Treating the symptoms of adrenal fatigue is important, but it’s also necessary to identify and address the causes of chronic stress in your life that are putting a strain on your endocrine system. Dr. Tina Marcantel, a naturopathic physician in Gilbert, AZ, shares thoughts from her book, Imagine: A Whole Different Kind of Medical Care.
Transcript of video:
Q: How do you treat adrenal fatigue?
Dr. Marcantel, NMD: The first thing I do is I treat at the physical level. Because when people come into our office, they’re tired, they’re not feeling good, they have no motivation–so I take care of the physical first
If, in fact, the cortisol is really high and the person’s not sleeping well and they’re irritable, I will give them some botanicals that help to lower the cortisol levels so they don’t wake up in the middle of the night. Most people sleep well with this. Also I give adrenal support to support the adrenal glands and we do that either through supplements or IV therapy over here for adrenal support.
And the other thing, of course, is we want to look at the root cause–what’s causing it. Sometimes people need an awareness, through counseling. So we do a lot of counseling here, as well.
Some people come in here and they’re blaming other people for the way they feel– I call it “the blame game.” What happens is that if you blame others for the way you feel you give away your power. You disempower yourself because somebody else is making you feel this way. So I have people realize that that can be the key to taking back your power and taking the responsibility and saying, yes, if somebody did something to you, you have to make the decision to free yourself through forgiveness, through the power of forgiveness. To free yourself. And then you’ll become empowered again and then you become aware of decisions you make in your life. It’s important to know that we are responsible for our own health–nobody makes us feel bad.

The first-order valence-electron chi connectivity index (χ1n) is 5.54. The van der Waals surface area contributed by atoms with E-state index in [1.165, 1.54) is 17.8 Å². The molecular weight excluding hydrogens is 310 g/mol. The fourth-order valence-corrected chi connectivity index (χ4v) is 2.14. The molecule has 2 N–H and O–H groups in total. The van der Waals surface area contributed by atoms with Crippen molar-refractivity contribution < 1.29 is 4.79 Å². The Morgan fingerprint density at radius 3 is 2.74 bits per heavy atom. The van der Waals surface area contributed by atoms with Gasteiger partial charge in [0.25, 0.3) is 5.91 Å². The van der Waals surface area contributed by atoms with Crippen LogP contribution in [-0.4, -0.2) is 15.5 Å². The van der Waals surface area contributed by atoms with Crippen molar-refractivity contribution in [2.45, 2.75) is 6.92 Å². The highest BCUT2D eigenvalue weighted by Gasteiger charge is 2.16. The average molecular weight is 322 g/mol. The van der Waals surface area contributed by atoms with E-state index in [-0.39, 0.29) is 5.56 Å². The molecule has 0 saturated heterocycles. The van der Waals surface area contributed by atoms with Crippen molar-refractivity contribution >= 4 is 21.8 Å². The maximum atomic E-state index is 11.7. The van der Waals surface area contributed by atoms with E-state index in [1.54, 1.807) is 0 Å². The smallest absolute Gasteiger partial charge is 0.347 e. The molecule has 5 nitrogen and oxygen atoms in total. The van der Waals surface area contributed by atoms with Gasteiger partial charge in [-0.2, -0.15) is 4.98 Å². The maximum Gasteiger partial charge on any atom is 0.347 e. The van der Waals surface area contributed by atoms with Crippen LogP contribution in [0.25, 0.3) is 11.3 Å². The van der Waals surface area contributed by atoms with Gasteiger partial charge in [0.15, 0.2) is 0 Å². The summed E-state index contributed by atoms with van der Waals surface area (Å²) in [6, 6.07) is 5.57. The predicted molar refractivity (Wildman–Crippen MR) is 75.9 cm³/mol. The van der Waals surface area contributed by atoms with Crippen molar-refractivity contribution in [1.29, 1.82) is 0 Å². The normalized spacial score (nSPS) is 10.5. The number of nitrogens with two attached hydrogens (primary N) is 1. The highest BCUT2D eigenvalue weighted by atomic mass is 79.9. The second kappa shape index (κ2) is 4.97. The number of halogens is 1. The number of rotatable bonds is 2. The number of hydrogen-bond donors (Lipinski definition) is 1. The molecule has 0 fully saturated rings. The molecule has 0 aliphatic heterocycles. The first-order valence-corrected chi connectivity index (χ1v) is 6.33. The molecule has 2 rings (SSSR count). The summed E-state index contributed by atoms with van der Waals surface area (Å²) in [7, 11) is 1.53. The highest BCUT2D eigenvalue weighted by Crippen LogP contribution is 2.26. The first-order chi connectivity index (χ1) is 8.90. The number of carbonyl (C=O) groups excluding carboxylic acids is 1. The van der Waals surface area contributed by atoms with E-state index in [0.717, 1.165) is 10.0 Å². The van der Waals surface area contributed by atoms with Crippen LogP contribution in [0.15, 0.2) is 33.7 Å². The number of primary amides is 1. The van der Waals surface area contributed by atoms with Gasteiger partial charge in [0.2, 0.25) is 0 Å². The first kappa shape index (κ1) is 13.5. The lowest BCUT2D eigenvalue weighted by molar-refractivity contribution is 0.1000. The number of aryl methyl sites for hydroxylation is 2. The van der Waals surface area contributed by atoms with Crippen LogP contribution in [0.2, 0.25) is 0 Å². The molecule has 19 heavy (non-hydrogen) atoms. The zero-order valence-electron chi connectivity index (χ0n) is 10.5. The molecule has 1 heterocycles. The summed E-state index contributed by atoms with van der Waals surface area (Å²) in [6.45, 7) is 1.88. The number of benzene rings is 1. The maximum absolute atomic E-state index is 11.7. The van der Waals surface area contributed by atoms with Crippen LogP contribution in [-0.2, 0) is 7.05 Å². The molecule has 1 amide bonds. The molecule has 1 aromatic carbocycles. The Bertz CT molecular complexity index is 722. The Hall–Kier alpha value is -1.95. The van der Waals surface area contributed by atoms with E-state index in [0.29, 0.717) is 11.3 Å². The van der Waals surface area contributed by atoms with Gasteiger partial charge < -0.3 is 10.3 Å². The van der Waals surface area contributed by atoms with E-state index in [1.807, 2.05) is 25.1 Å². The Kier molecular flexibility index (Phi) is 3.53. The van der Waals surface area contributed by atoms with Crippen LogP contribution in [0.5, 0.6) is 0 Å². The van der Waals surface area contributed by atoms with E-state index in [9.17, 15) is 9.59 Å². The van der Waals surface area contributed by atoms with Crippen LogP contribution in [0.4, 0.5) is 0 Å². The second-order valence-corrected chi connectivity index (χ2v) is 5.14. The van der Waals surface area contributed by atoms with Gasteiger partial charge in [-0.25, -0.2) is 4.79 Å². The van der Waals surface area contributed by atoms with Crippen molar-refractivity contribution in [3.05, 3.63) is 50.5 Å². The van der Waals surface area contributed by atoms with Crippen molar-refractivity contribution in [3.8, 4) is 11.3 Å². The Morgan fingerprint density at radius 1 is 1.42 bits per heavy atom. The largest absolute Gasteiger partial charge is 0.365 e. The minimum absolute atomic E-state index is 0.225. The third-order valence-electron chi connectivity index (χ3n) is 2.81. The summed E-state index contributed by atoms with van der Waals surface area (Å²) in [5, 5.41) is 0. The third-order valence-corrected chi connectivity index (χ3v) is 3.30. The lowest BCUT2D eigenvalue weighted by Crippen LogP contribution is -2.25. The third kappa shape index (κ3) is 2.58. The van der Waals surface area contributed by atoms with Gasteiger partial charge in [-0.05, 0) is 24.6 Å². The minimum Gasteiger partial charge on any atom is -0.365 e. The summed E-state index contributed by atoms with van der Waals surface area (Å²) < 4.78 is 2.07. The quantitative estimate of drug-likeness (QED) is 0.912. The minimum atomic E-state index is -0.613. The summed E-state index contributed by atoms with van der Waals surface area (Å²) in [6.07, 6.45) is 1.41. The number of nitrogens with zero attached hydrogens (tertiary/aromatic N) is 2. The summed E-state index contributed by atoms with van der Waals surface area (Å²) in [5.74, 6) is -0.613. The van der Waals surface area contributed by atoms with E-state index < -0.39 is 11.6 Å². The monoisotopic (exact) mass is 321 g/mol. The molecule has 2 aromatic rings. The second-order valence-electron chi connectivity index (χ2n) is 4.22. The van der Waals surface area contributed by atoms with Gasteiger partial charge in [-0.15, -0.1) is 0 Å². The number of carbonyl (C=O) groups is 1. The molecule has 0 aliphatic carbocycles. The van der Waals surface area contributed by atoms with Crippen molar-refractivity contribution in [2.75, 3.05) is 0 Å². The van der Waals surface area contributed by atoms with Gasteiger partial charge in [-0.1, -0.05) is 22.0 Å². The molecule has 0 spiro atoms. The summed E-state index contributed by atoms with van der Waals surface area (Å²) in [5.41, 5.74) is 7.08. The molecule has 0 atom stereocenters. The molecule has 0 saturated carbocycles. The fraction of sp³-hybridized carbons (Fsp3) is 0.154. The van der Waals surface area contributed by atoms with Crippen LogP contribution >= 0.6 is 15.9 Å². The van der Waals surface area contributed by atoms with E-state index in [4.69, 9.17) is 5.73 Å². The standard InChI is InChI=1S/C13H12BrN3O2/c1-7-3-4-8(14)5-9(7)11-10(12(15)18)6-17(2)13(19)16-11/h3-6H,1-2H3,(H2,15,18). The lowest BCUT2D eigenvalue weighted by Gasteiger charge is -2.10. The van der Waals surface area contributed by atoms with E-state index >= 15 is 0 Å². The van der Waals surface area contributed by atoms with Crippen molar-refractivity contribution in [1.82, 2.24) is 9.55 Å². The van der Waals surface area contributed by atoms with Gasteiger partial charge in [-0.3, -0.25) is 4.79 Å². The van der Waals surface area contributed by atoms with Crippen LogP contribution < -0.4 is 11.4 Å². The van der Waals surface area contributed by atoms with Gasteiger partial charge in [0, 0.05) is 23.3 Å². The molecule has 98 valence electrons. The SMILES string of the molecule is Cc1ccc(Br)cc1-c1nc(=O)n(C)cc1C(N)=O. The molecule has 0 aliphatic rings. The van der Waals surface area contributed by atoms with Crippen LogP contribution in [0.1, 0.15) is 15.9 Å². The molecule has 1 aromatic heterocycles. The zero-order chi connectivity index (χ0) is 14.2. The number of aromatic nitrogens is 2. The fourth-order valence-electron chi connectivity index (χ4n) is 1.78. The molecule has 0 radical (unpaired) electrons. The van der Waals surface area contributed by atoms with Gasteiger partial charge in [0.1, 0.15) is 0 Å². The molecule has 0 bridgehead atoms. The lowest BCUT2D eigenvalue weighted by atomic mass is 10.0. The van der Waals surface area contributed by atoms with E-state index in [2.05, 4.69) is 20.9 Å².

We do have a number of counselors that we refer out to. I do a lot of counseling myself over here, as well, because again, it gets to the root cause of the problem.
Sometimes people come in with, maybe, anger or resentment, or whatever, and they have a lot of suppressed feelings. And that’s making the adrenal glands shoot out a lot of cortisol. And so what happens is–I give them the analogy of the beach ball. Holding the beach ball under water takes a lot of energy. Well, the same thing also with holding down and suppressing all of these feelings. It takes a lot of energy to do that, and you continue to be in a place of adrenal stress and then, eventually, adrenal fatigue.
So we have to address all those issues, as well. The emotions are there to be expressed; not to keep on thinking about it in a way that will put you in a place of being a victim in your life, but to realize that feelings are not meant to be suppressed, they’re meant to be released and then to go on with our lives. So, you know, that’s another area we deal with.
One of the things I also encourage with my patients is meditation and prayer because when you’re in that place you’re in a place of quiet and you quiet the mind. The mind–the thoughts that are constantly racing through our mind can cause a lot of anxiety, as well, and cause adrenal problems. I have patients become very aware of their thought processes. When you sit quietly and meditate, you quiet the mind. When you pray, it’s another way that you quiet the mind. I really encourage this with my patients because when you quiet the mind, you feel peace. You can think clearer and it’s not just a bunch of thoughts rushing at you.
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Dr. Tina Marcantel, NMD
201 W. Guadalupe Rd. Ste. 202
Gilbert, AZ 85233